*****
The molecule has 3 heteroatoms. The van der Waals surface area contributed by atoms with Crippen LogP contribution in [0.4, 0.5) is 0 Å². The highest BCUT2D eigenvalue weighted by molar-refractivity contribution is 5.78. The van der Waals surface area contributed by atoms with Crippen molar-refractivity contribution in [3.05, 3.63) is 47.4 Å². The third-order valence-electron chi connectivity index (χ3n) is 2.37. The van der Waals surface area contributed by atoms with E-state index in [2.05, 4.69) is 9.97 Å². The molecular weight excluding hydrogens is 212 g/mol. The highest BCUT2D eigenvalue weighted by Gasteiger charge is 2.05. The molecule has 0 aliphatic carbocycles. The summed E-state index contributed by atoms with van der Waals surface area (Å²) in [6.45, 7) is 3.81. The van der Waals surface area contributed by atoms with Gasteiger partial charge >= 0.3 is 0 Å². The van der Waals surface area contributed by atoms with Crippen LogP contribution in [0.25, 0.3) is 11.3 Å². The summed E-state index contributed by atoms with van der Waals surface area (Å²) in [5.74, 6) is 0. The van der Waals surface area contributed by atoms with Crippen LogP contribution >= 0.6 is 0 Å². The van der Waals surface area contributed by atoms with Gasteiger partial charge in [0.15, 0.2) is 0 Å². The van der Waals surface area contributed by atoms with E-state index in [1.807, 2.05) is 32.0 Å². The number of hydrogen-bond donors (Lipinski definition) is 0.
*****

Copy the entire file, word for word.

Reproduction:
The molecule has 3 heteroatoms. The van der Waals surface area contributed by atoms with Crippen LogP contribution in [0.4, 0.5) is 0 Å². The highest BCUT2D eigenvalue weighted by molar-refractivity contribution is 5.78. The van der Waals surface area contributed by atoms with Crippen molar-refractivity contribution in [3.05, 3.63) is 47.4 Å². The third-order valence-electron chi connectivity index (χ3n) is 2.37. The van der Waals surface area contributed by atoms with E-state index in [2.05, 4.69) is 9.97 Å². The molecular weight excluding hydrogens is 212 g/mol. The highest BCUT2D eigenvalue weighted by Gasteiger charge is 2.05. The molecule has 0 aliphatic carbocycles. The summed E-state index contributed by atoms with van der Waals surface area (Å²) in [6.45, 7) is 3.81. The van der Waals surface area contributed by atoms with Gasteiger partial charge >= 0.3 is 0 Å². The van der Waals surface area contributed by atoms with Crippen LogP contribution in [0.25, 0.3) is 11.3 Å². The summed E-state index contributed by atoms with van der Waals surface area (Å²) in [5.74, 6) is 0. The van der Waals surface area contributed by atoms with Crippen LogP contribution >= 0.6 is 0 Å². The van der Waals surface area contributed by atoms with Gasteiger partial charge in [0.15, 0.2) is 0 Å². The van der Waals surface area contributed by atoms with E-state index in [1.807, 2.05) is 32.0 Å². The number of hydrogen-bond donors (Lipinski definition) is 0.